Was I immature about breastfeeding? Most definitely. But, opting out, twice in two years, set me on a most happy, confident, resilient and productive track as a new mother. I took to motherhood much easier because I wasn’t doing something that made me feel inadequate or unfamiliar with my own life. My objective back then was to stay happy, capable, confident and focused on doing what was practical for my family after baby — that’s the ‘FAB’ here folks, focused-after-baby (ha!).
I don’t regret formula-feeding one bit. (Although I do question one thing now… keep reading…)
We live in a breastfeed-or- defend-yourself- to-the- death society, but being honest with myself as a new mom back then (and acting on it), against all popular practice and opinion, made me into a self-assured parent that I am proud to be now. My own sister still doesn’t understand how I skipped out on nursing and feel totally okay with it. But it was a personal choice — the best choice I made as a new mom, actually.
- My most personal and immediate perks I found to be helpful by bottle-feeding?
I knew exactly how much formula baby was getting. (Sometimes allowing for a whole 3-hour stretch between feedings!)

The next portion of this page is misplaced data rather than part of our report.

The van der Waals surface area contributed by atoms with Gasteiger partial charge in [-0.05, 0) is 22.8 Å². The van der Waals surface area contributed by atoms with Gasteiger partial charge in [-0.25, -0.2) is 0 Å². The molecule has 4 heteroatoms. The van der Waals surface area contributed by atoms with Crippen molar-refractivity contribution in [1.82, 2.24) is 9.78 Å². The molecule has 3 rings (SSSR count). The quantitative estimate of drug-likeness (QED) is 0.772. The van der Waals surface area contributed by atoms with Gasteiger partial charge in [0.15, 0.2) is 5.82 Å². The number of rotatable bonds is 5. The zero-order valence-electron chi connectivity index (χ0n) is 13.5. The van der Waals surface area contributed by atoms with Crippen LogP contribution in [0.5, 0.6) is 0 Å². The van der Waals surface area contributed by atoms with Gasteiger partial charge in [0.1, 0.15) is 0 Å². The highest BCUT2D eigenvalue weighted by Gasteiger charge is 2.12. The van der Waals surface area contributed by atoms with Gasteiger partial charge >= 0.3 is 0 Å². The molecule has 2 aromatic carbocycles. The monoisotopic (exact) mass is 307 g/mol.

- Dad, friends, and family could help feed — no problem.
- My nipples didn't bleed. (TMI? Hey, it’s a real thing. I’m not even going to give details on this.)
- My energy wasn’t depleted. (Physically, mentally and emotionally.)
- My body became mine again, which was more major than I’d ever imagined it to be.
Like I said… no regrets to this day.
But, my all-win attitude here doesn’t mean I don’t remember and wonder, as a mother who’s now so much more educated that I was back then. Yes, my babies thrived and grew into healthy young children who bounce off walls and do well with their schoolwork. But now, with my girls at 6 and 7 years old (and having distance of time from my crazy fear of nursing) I can’t help but think about my daughter’s cognitive development.
Consider the following:
- A baby’s brain size increases 175% during the first year, making this time critical for nutrition that contributes to cognitive development.¹
- Every fat droplet in breast milk is surrounded by brain-building MFGM (milk fat globule membrane) which supports brain development and the immune system
But get this:
The addition of an MFGM ingredient to infant formula has been clinically shown to help close the gap in cognitive development between formula-fed and breastfed infants based on the Bayley-III Cognitive Scale. (It’s the biggest thing since DHA — check out this article on WebMD to learn more.)
My point? Science is now helping new, freaked-out-about-nursing moms with solutions that are easily available to all of us. (Thank you!) Get educated about the benefits of breast milk, seek help from a lactation consultant, make a choice that will serve your family (and YOU) the best and don’t look back. Don’t let anyone make you feel less-than if you choose a safe option to make your family happier and less stressed… because science based formulas are available for moms who might need or want to bottle feed for reasons that are personal to them. For us. For our families.
And you know this focused-after-baby (FAB) mom is down with tips for new moms like that.
¹Dobbing J, Sands J. Quantitative growth and development of the human brain. Arch Dis Child. 1973; 48; 757-767